I have a date with this on Monday! It's my reward for making sure my bridesmaid dress (bought four months ago) will fit at my friend's wedding on Saturday :D I'm going to get chips from our canteen and really dig into the eating.

i have to say it's food that's in my mouth   But I also appreciate food that's on its way to my mouth

Date: 2013-03-01 01:16 pm (UTC)
zachariah: (Default)
From: [personal profile] zachariah
Spin is easily my favorite book of the year so far. If we're counting 2012, it ranks alongside Sunshine for my favorite. It manages to hit several of my interest buttons. I should warn that the primary romantic relationship of the book can be viewed in really unsympathetic terms, but I don't want to spoil.

Saga was just really weird and great.

Date: 2013-03-03 06:59 pm (UTC)
renay: artist rendition of the center of a nebula (Default)
From: [personal profile] renay
Do we really have to wait until July for more Saga? ;___;

Date: 2013-03-03 07:02 pm (UTC)
zachariah: (Default)
From: [personal profile] zachariah
I'm just hoping it's not a Scott Lynch style publication date. -_-

Date: 2013-03-03 07:18 pm (UTC)
renay: artist rendition of the center of a nebula (Default)
From: [personal profile] renay
But just think of how AWESOME the book is probably going to be when he finally finishes it. :D

(I guess my hint that we should find a vendor for individual issues of Saga was lost. >.> Here, have an explicit statement that we should do that.)

Date: 2013-03-03 07:26 pm (UTC)
zachariah: (Default)
From: [personal profile] zachariah
Oh, you were using subtlety, my bad. :P I have no objections to this plan.

Date: 2013-03-01 01:18 pm (UTC)
nymeth: (Default)
From: [personal profile] nymeth
Ana's been at me too re: Aristotle and Dante. If you feel you could use a reading buddy just say the word. Also, your fairy tale project with Clare sounds exciting - I hope it'll result in some posts for my reading pleasure :D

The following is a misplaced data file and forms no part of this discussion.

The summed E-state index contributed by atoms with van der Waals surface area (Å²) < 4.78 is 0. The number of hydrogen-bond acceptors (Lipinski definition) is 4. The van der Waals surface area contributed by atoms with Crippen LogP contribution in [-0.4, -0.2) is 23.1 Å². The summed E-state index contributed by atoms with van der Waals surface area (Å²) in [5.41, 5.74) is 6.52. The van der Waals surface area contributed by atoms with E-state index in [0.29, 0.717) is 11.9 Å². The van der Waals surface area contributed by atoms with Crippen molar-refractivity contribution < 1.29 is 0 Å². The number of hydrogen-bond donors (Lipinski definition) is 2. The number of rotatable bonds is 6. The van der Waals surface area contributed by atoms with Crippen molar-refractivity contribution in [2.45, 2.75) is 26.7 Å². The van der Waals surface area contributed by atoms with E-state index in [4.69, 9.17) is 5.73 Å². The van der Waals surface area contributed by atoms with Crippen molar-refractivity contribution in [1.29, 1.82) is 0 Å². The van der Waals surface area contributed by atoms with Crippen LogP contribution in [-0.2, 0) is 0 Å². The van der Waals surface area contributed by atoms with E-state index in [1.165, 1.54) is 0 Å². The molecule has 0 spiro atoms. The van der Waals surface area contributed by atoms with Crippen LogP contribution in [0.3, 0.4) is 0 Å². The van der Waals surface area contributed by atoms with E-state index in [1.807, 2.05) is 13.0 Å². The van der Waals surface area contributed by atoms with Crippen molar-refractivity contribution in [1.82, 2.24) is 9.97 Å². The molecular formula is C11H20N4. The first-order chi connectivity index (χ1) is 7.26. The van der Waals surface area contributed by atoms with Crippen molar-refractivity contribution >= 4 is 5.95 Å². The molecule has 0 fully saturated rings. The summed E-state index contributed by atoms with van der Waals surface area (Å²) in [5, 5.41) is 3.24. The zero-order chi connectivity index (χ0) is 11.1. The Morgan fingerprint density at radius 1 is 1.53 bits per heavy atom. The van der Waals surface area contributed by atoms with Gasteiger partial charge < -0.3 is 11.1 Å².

Date: 2013-03-03 07:00 pm (UTC)
renay: artist rendition of the center of a nebula (Default)
From: [personal profile] renay
I also want to read Aristotle and Dante! JODIE, YOU KNOW WHAT THIS MEANS...?

Date: 2013-03-03 10:55 pm (UTC)
bookgazing: (Default)
From: [personal profile] bookgazing
Tri-review? Tri-review!

Date: 2013-03-04 07:46 am (UTC)
nymeth: (Default)
From: [personal profile] nymeth

Date: 2013-04-25 02:42 pm (UTC)
bookgazing: (Default)
From: [personal profile] bookgazing
Ooo ooo I got this the other day :) Perhaps a summer project?

Date: 2013-03-01 02:47 pm (UTC)
From: [identity profile] theliteraryomnivore.wordpress.com
Jodie, I've been in the car the whole time! I saw this on Tor.com a few weeks ago and added it to the old reading list immediately. What I really like about this adaptation is that it makes Snow Native American—we could have a whole sidebar about race in fairy tale adaptations, especially adaptations of European fairy tales versus native cultures' fairy tales. It would be especially apt with Frozen coming out later this year; Disney went with Russia as the base culture, but people have been posting redesigns using Inuit culture or other aboriginal Arctic cultures as the base culture on tumblr.


Date: 2013-03-03 07:02 pm (UTC)
renay: artist rendition of the center of a nebula (Default)
From: [personal profile] renay
Ooooh, I didn't know that about Six Gun Snow White. Interesting!

PS it's possible to make the innards of sub like that using a crockpot. I had some a long time ago and IT WAS AMAZING. Also, eight subs for the price of one. :D


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Ira is an illustrator and gamer who decided that disagreeing with everyone would be a good way to spend their time on the internet. more? » twitter icon tumblr icon AO3 icon

By day Jodie is currently living the dream as a bookseller for a major British chain of book shops. She has no desire to go back to working in the real world. more? » tumblr icon last.fm icon

KJ KJ is an underemployed librarian, lifelong reader, and more recently an avid gamer. more? » twitter icon tumblr icon AO3 icon

Renay writes for Lady Business and co-hosts Fangirl Happy Hour, a pop culture media show that includes a lot yelling about the love lives of fictional characters. Enjoys puns. more? » twitter icon pinboard icon tumblr icon

Susan is a library assistant who uses her insider access to keep her shelves and to-read list permanently over-flowing. more? » twitter icon pinboard icon AO3 icon